Careful recordkeeping is also important in case the hospital needs to make restitution to other payment sources. For example, a hospital may receive partial reimbursement from Medicaid for services to an injured patient. If the hospital eventually receives full payment for services out of settlement money, it will have to return earlier reimbursement amounts to Medicaid.

Two cautions
“Once you have a streamlined process, filing medical liens takes little effort,” Potter said. “And that little amount of effort is well worth the outcome.” However, trauma program leaders need to keep two things in mind:

“First, if you don’t charge for services, none of this matters,” Potter said. “You can’t file a medical lien for an amount that has not been charged.” She recommends that trauma programs develop comprehensive systems for (1) capturing trauma-related charges and (2) billing in a manner that spreads the charges out across hospital services.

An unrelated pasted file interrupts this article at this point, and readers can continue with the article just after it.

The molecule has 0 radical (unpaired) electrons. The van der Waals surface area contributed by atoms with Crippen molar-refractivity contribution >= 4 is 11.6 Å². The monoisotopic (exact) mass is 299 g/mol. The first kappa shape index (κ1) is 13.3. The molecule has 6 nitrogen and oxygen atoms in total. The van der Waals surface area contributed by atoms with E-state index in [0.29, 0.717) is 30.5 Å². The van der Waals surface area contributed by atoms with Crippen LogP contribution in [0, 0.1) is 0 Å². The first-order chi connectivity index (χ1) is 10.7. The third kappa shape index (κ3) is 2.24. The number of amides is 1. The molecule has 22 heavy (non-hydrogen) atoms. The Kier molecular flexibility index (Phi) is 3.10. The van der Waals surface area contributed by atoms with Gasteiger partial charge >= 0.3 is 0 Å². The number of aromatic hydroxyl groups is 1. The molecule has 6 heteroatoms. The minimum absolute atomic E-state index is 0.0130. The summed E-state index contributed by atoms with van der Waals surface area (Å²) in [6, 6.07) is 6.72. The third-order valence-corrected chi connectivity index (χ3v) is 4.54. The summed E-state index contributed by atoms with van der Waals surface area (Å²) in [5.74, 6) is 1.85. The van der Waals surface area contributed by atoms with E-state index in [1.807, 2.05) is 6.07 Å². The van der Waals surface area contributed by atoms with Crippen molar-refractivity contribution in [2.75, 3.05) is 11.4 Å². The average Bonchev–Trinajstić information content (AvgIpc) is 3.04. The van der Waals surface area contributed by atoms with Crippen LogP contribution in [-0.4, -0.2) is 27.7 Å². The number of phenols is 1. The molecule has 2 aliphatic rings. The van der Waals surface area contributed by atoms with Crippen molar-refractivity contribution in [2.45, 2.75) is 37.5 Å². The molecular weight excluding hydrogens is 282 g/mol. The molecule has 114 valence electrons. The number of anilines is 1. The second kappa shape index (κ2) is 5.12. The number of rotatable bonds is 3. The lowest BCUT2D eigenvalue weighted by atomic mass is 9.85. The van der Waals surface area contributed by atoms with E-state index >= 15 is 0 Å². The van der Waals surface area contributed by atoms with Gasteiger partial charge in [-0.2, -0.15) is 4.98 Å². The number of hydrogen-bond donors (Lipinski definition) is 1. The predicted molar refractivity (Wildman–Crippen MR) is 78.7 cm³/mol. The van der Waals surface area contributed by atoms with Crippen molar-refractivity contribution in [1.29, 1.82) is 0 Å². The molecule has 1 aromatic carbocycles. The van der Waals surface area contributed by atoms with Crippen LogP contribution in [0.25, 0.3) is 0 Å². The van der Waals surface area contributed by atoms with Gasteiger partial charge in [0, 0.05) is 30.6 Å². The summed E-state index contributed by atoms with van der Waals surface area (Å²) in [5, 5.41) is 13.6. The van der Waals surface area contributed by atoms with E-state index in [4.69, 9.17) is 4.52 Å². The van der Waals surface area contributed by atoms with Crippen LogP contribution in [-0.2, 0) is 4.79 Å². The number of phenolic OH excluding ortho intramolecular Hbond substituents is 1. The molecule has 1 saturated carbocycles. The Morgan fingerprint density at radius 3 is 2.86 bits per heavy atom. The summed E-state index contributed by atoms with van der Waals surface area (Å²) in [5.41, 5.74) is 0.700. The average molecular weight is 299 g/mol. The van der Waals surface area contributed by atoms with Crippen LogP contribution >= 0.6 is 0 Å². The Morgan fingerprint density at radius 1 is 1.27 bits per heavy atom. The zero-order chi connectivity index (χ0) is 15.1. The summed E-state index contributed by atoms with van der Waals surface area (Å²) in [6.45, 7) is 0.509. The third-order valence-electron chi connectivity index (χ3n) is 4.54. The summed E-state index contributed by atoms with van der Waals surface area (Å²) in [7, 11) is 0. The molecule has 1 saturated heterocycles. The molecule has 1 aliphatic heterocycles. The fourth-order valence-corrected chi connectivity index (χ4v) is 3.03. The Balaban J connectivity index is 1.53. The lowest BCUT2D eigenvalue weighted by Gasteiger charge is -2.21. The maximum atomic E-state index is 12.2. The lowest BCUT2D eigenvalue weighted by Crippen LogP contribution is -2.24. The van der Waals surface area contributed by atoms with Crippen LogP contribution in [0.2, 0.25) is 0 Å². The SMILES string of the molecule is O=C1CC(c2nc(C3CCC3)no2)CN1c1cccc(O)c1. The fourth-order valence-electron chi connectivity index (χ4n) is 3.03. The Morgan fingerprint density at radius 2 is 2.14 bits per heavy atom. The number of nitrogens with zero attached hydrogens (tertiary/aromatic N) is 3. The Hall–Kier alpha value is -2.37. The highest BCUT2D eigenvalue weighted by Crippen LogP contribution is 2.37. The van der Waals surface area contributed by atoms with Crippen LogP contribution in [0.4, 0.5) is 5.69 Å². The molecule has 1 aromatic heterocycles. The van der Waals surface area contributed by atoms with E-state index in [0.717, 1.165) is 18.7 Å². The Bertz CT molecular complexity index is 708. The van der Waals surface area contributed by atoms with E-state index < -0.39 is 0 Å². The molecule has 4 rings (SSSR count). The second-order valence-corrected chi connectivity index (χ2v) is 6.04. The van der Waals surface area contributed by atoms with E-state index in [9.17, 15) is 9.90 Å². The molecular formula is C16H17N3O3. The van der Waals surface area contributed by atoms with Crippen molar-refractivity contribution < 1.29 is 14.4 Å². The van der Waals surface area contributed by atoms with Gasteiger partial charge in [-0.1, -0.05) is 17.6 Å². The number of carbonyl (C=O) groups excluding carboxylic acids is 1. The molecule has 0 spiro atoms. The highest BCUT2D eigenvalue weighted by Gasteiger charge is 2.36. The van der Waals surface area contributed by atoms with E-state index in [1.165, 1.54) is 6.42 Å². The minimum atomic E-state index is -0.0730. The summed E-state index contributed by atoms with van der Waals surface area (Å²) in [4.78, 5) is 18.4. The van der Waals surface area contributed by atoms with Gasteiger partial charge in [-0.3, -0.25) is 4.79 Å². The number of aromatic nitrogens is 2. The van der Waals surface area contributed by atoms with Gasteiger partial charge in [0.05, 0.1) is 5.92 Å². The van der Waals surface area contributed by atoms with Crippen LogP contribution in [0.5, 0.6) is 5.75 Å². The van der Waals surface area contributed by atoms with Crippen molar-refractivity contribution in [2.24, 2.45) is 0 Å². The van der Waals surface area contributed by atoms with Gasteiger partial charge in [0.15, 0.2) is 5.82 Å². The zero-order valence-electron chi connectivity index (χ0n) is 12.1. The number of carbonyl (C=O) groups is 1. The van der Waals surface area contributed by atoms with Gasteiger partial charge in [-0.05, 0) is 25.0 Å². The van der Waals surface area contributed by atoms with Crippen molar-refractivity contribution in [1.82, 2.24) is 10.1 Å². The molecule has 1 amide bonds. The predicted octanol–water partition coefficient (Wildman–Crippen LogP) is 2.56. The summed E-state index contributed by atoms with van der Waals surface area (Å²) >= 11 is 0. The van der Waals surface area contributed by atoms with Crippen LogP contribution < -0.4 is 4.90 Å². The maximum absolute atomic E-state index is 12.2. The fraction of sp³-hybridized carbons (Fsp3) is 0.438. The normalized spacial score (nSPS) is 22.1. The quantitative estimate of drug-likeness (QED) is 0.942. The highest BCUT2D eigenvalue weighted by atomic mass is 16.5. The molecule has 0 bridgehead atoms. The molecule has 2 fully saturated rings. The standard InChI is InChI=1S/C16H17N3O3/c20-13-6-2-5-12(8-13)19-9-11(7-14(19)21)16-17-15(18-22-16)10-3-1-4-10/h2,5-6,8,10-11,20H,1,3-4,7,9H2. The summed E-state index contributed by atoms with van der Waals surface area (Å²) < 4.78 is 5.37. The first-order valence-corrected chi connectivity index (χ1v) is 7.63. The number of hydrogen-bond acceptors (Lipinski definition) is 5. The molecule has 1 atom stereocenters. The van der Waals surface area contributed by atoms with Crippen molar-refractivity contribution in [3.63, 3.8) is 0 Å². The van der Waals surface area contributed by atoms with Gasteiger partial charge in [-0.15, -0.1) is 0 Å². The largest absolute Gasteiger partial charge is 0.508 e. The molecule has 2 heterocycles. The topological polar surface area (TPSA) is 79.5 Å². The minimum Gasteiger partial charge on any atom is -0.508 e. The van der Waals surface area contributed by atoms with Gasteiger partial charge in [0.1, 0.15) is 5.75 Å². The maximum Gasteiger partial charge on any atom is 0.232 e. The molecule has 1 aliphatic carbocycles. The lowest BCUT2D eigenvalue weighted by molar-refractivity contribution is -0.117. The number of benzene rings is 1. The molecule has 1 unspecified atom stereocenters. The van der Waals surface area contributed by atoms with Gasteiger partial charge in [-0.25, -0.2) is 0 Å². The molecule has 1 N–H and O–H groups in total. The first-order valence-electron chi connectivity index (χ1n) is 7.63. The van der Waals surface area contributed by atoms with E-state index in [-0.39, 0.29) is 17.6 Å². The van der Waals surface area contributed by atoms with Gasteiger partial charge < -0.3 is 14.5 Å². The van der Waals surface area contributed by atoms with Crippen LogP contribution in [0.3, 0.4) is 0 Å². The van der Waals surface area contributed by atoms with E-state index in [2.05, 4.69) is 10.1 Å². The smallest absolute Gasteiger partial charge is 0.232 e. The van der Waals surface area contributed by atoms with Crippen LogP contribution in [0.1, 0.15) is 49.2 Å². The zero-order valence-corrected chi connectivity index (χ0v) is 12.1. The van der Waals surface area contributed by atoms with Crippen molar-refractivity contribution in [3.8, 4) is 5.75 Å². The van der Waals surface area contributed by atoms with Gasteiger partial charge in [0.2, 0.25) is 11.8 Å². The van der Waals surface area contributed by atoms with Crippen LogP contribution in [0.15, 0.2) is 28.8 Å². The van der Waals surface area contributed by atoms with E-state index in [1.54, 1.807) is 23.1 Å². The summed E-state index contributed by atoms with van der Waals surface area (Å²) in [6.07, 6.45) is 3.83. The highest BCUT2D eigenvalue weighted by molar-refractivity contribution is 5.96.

Second, make sure payments captured through medical liens are recognized as trauma revenue. “The key is to bill using the FL 14 ‘type 5’ trauma center patient identifier,” Potter said. “That way, when money comes in through a settlement, it can go into the trauma program revenue stream. Ultimately, this will help get hospital leadership to look at the trauma program as a revenue center, not just a cost center.”